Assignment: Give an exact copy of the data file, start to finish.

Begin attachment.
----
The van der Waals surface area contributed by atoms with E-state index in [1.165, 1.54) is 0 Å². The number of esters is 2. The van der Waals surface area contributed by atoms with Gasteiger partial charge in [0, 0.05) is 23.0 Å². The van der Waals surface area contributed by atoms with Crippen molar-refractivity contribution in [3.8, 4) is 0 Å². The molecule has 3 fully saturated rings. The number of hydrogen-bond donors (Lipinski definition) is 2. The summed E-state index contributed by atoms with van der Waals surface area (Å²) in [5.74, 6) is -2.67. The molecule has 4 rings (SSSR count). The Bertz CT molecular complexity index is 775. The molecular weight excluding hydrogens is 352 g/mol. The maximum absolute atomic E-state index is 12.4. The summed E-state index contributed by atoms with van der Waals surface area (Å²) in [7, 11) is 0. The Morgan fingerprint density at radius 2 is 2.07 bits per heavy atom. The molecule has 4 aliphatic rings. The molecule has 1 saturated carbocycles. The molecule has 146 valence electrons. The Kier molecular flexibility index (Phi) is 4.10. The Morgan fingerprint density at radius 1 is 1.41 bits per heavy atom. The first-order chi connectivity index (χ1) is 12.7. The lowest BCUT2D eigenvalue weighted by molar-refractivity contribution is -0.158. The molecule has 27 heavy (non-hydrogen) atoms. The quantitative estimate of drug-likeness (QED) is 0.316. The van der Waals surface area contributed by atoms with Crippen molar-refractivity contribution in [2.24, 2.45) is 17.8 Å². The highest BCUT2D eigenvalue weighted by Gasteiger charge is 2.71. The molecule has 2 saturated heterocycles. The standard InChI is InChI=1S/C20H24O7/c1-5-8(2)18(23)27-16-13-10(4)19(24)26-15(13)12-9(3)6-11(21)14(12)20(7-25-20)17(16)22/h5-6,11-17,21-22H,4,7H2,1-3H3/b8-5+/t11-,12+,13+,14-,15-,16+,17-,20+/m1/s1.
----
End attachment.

The van der Waals surface area contributed by atoms with E-state index in [1.165, 1.54) is 0 Å². The number of esters is 2. The van der Waals surface area contributed by atoms with Gasteiger partial charge in [0, 0.05) is 23.0 Å². The van der Waals surface area contributed by atoms with Crippen molar-refractivity contribution in [3.8, 4) is 0 Å². The molecule has 3 fully saturated rings. The number of hydrogen-bond donors (Lipinski definition) is 2. The summed E-state index contributed by atoms with van der Waals surface area (Å²) in [5.74, 6) is -2.67. The molecule has 4 rings (SSSR count). The Bertz CT molecular complexity index is 775. The molecular weight excluding hydrogens is 352 g/mol. The maximum absolute atomic E-state index is 12.4. The summed E-state index contributed by atoms with van der Waals surface area (Å²) in [7, 11) is 0. The Morgan fingerprint density at radius 2 is 2.07 bits per heavy atom. The molecule has 4 aliphatic rings. The molecule has 1 saturated carbocycles. The molecule has 146 valence electrons. The Kier molecular flexibility index (Phi) is 4.10. The Morgan fingerprint density at radius 1 is 1.41 bits per heavy atom. The first-order chi connectivity index (χ1) is 12.7. The lowest BCUT2D eigenvalue weighted by molar-refractivity contribution is -0.158. The molecule has 27 heavy (non-hydrogen) atoms. The quantitative estimate of drug-likeness (QED) is 0.316. The van der Waals surface area contributed by atoms with Crippen molar-refractivity contribution in [2.24, 2.45) is 17.8 Å². The highest BCUT2D eigenvalue weighted by Gasteiger charge is 2.71. The molecule has 2 saturated heterocycles. The standard InChI is InChI=1S/C20H24O7/c1-5-8(2)18(23)27-16-13-10(4)19(24)26-15(13)12-9(3)6-11(21)14(12)20(7-25-20)17(16)22/h5-6,11-17,21-22H,4,7H2,1-3H3/b8-5+/t11-,12+,13+,14-,15-,16+,17-,20+/m1/s1.